The book’s library setting is a fun component to this novel, and I enjoyed the book references and recommendations sprinkled throughout. But it is the character of Fern who is the absolute standout in the book! I adored this quirky character, from her love of structure and her literal interpretation of her world, to her offbeat humor, her enthusiasm for books, her outlandish outfits, her complete disregard for social norms, and her kind and generous spirit. Though she is clearly on the Autism spectrum, Fern is not given a label in the book, an intentional choice by the author: Sally Hepworth is the mother of two children who are neuro atypical, and their personalities inspired the character of Fern. In an interview with Amazon Book Review, Hepworth stated, “I didn’t want to make a character because they were autistic or because they had a sensory processing disorder, but more in spite of it. The fact that Fern is possibly on the spectrum is the least interesting thing about her. She’s this beautiful heart-warming character who is a fantastic librarian, a wonderful sister, beloved by everyone in her community. So this was really my attempt to represent the community I am a part of in a way that is not just accurate but a bloody good representation of the wonderful traits of people on the Spectrum as well as they challenges they face.” Hepworth succeeds in this aim, and I couldn’t possibly have loved Fern more.
This is a menacing story that left me feeling a bit squirmy, but also unexpectedly warmed my heart. I have to admit, though, that while I’ve always wished for a sister of my own, this novel helped me see the value in the complete lack of sisterly “love” in my life: maybe I’m better off without a “good” sister looking out for me . . . .
My Rating: 4 Stars.
Brave New World, by Aldous Huxley: File this one under Books I Should Have Read In High School, but never did. It’s a dystopian novel, a genre I tend to dislike, so I wouldn’t have picked it up as an adult if not for Luke’s urging. (He finished it last month and insisted I read it ASAP so we could discuss.)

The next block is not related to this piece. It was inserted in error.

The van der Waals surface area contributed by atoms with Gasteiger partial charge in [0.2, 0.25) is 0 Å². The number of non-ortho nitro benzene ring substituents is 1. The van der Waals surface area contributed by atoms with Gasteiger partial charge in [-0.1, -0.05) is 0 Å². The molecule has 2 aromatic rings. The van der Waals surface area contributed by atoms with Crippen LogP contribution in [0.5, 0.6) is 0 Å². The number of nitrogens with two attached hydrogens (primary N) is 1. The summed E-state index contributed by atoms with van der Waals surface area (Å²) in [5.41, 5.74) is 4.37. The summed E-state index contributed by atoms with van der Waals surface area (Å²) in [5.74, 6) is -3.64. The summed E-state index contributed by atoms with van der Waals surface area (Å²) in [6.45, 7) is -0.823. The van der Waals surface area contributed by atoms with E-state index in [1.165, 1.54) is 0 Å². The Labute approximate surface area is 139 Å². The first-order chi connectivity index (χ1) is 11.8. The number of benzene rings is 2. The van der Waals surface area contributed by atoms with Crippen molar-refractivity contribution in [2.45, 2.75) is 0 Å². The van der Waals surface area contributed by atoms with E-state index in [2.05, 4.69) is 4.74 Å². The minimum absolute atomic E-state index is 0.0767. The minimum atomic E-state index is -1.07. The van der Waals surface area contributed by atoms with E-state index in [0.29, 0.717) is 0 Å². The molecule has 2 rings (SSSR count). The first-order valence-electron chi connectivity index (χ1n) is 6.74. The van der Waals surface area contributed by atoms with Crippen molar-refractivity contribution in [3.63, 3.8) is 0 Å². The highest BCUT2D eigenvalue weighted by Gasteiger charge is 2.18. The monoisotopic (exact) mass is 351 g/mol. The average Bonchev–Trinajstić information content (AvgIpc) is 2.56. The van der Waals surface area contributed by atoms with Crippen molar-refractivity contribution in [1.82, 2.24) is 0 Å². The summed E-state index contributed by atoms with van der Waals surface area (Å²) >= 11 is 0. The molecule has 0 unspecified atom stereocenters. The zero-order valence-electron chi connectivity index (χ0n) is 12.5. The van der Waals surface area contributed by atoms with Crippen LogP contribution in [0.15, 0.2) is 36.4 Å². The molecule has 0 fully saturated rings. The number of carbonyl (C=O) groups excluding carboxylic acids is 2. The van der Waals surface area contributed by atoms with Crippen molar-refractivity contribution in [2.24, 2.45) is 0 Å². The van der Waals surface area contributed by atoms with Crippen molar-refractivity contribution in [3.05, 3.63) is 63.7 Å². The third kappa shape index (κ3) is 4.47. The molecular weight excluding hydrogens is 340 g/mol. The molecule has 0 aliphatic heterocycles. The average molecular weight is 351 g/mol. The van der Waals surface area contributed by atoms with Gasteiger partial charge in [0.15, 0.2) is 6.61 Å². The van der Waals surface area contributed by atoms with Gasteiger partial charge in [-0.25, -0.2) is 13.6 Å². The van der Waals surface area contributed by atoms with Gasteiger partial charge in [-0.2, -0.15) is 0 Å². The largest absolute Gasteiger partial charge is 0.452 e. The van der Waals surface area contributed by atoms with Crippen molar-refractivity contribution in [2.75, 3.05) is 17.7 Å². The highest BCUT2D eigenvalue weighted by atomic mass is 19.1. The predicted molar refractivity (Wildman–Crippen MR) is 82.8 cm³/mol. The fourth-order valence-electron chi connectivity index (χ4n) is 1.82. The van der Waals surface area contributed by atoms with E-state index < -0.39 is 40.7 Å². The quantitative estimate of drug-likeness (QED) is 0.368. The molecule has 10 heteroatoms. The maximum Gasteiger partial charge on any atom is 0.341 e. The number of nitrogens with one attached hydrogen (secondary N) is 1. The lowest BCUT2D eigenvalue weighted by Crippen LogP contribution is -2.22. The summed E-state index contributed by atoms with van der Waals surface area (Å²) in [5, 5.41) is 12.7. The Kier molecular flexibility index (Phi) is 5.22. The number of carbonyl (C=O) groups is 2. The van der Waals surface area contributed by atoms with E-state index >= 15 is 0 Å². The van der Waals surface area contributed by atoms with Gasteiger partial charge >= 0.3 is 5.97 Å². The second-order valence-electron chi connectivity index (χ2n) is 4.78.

Set in the not-too-distant future, Brave New World describes a caste-based society where people are genetically engineered and physically and psychologically controlled (through both explicit coercion as well as subliminal messaging) by the government to conform with expected societal and hierarchal norms. In this new world, promiscuity, brainwashing, and medication keep citizens compliant and unaware of their own manipulation.
Our protagonist, Bernard Marx, suspects there is more to life than he has been allowed to experience, and he is given a glimpse at the “old” way of existence on a visit to a New Mexico Indian reservation. There he meets “savages” whose lives are difficult but who have also been exposed to all that Marx and his compatriots have been missing.
I can’t say that I enjoyed this novel, as the writing style wasn’t to my taste and the subject matter was difficult to stomach. However, I am very glad that I read it. Huxley’s words, written nearly one hundred years ago, were frighteningly prophetic. From his predictions on the trajectory of social mores and technological dependence, to his projections related to governmental structures and genetic engineering, much of what Huxley foreshadowed either describes today’s society (albeit in exaggerated form) or is recognizable as a reality we might experience in a plausible future.